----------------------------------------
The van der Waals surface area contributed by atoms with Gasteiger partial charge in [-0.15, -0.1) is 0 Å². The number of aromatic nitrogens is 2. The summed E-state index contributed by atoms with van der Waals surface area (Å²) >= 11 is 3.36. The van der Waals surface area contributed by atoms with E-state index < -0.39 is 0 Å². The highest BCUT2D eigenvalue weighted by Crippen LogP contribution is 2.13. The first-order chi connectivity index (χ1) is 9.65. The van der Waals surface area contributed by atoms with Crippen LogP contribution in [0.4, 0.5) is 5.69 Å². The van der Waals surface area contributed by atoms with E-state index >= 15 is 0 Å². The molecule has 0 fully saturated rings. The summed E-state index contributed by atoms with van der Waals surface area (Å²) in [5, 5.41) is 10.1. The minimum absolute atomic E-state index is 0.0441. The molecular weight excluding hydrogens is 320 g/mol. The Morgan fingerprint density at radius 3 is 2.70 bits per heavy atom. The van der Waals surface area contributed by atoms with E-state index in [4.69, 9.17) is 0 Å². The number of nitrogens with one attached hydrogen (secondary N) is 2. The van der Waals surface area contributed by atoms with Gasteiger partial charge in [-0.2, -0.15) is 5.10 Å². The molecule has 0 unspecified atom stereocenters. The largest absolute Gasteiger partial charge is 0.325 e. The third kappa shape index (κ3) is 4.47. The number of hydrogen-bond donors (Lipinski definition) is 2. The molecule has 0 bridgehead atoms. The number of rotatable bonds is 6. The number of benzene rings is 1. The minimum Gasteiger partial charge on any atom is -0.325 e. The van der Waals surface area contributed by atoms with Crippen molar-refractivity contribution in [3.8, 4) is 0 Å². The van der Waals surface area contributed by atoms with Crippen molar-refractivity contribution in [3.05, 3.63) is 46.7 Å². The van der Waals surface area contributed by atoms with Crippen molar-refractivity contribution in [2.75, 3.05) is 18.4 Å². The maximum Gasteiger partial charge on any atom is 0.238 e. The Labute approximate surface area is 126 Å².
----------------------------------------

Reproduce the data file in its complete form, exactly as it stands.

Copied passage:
The van der Waals surface area contributed by atoms with Gasteiger partial charge in [-0.15, -0.1) is 0 Å². The number of aromatic nitrogens is 2. The summed E-state index contributed by atoms with van der Waals surface area (Å²) >= 11 is 3.36. The van der Waals surface area contributed by atoms with E-state index < -0.39 is 0 Å². The highest BCUT2D eigenvalue weighted by Crippen LogP contribution is 2.13. The first-order chi connectivity index (χ1) is 9.65. The van der Waals surface area contributed by atoms with Crippen LogP contribution in [0.4, 0.5) is 5.69 Å². The van der Waals surface area contributed by atoms with E-state index >= 15 is 0 Å². The molecule has 0 fully saturated rings. The summed E-state index contributed by atoms with van der Waals surface area (Å²) in [5, 5.41) is 10.1. The minimum absolute atomic E-state index is 0.0441. The molecular weight excluding hydrogens is 320 g/mol. The Morgan fingerprint density at radius 3 is 2.70 bits per heavy atom. The van der Waals surface area contributed by atoms with E-state index in [4.69, 9.17) is 0 Å². The number of nitrogens with one attached hydrogen (secondary N) is 2. The van der Waals surface area contributed by atoms with Gasteiger partial charge in [-0.2, -0.15) is 5.10 Å². The molecule has 0 unspecified atom stereocenters. The largest absolute Gasteiger partial charge is 0.325 e. The third kappa shape index (κ3) is 4.47. The number of hydrogen-bond donors (Lipinski definition) is 2. The molecule has 0 bridgehead atoms. The number of rotatable bonds is 6. The number of benzene rings is 1. The minimum Gasteiger partial charge on any atom is -0.325 e. The van der Waals surface area contributed by atoms with Crippen molar-refractivity contribution in [3.8, 4) is 0 Å². The van der Waals surface area contributed by atoms with Crippen molar-refractivity contribution in [3.05, 3.63) is 46.7 Å². The van der Waals surface area contributed by atoms with Crippen molar-refractivity contribution in [2.75, 3.05) is 18.4 Å². The maximum Gasteiger partial charge on any atom is 0.238 e. The Labute approximate surface area is 126 Å².